Friday, November 09, 2018

Rating your Rejections

20 years ago I wrote this article—and it holds true for today!

Recently I had 2 rejections, but it was balanced by 1 acceptance.

Rejections hurt momentarily, but they are proof of hard work and stepping stones to publication.

Rating Your Rejections


Linda Joy Singleton (Updated from 1998/2018)

How many times have we heard these phrases:

"It's not right for our list."
"This isn't quite what we're looking for."

"It doesn't meet current editorial needs."

"It does not fit into our publishing program."

"We are not accepting new manuscripts at this time."

Or the familiar, "We wish you success in placing it elsewhere."

The dictionary defines rejection as "to cast from one, to throw away; a person or thing rejected as not up to standard." Which is almost as vague as the familiar phrases we hear from editors when they return our manuscripts.

But what do rejections really mean? What is the coded message behind the inexplicit explanation? Where exactly did we go wrong when submitting? Did we send it to the wrong publisher? Was our writing weak? Our plotting poor? Or was the editor just in a foul mood that day?

There's no crystal ball with the magic answers, but the next time you receive a rejection, turn the tables around. Put on your editor's cap, and you be the Reviewer.

Your rejection - only silence for so long you realize it’s a “no.”


The publisher is undoubtedly swamped, and they may only be accepting agented material. Research their submission policies. Then, before resubmitting to them, query first with a short letter. Always be sure to include a SASE (Self-addressed, stamped envelope).

You receive a reply with only a short “no thanks” type comment. This feels like they hated your manuscript, hated your ideas, and most probably hate you but actually it’s a good thing.


Any reply is better than no reply. Give yourself a few days to cool down, (okay, weeks) then calmly read through the rejection again. Note any constructive criticism and rewrite if warranted. Do not take rejections personally because there's no room for hurt feeling in this business. Remember, writing IS a business. Always be professional.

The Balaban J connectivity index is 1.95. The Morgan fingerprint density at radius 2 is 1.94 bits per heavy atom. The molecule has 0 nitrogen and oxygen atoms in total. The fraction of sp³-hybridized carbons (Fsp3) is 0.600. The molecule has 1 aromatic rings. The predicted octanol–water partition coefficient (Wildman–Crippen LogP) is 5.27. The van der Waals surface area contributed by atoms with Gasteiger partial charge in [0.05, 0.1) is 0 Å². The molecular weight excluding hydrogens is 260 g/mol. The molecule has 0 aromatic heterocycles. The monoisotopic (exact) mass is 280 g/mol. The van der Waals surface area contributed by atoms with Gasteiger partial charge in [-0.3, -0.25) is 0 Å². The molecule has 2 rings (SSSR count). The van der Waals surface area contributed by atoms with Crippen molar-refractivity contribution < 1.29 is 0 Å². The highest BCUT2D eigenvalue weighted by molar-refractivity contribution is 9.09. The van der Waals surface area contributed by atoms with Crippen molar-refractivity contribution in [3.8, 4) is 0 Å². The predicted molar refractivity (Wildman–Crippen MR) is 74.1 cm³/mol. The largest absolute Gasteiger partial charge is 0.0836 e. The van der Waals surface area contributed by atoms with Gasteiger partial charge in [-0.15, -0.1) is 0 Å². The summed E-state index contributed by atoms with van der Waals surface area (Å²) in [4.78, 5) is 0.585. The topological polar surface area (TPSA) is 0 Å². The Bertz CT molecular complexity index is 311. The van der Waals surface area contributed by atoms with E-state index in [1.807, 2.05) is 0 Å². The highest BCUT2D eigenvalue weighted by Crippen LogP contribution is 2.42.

A bland form letter. Thanks, but no thanks


These impersonal replies are the result of publishers not having the time for chatty explanations. It's not their job to critique your work. Still, some publishers are more considerate in their form rejections and return a checklist of reasons for the rejection. When this happens, take note of the situation and learn from it. Study the market thoroughly, then submit somewhere else.

A form letter with a personal note. "We loved the premise, disliked the execution. The plot was interesting, but weak. The characters were stereotyped, the dialogue stilted, and the subplots confusing. But we liked it, and would be interested to see it again--after a rewrite."

They took the time to critique your work. This is a wonderful sign! Someone out there appreciates your writing. Whether you decide to rewrite is your choice, but just receiving a personal reply is a step up on your career ladder. You may pat yourself on the back.

No form letter, but the real thing. A personal letter written just for you. It's still a rejection, but it offers hope for a real sale.

The editor not only likes your writing, but she wants to work with you. She loves your style, your ideas, and your manuscript. She'd buy it but (a) the publisher just purchased a similar piece; (b) the list is full; (c) she's moving to another publisher, but if you'd care to submit it there, she'd love to see it again.

If you study your rejections, you can turn them into a positive, not a negative, experience. Then maybe the next letter you receive won't be a rejection, but an acceptance, complete with a contract and a check.

Red Heart
Linda Joy Singleton

Copyright © 1998

All Rights Reserved

About Linda Joy Singleton...

Linda is the author of over 50 children’s books. She began writing as a child, filling notebooks with stories about a cat named Taben and girl-sleuth mysteries. It wasn't until she had children of her own that she learned about marketing, critique groups and how to become a professional writer. She writes almost daily and attends writing conferences whenever possible. A frequent speaker, she LOVES to speak about writing -- to both kids and adults.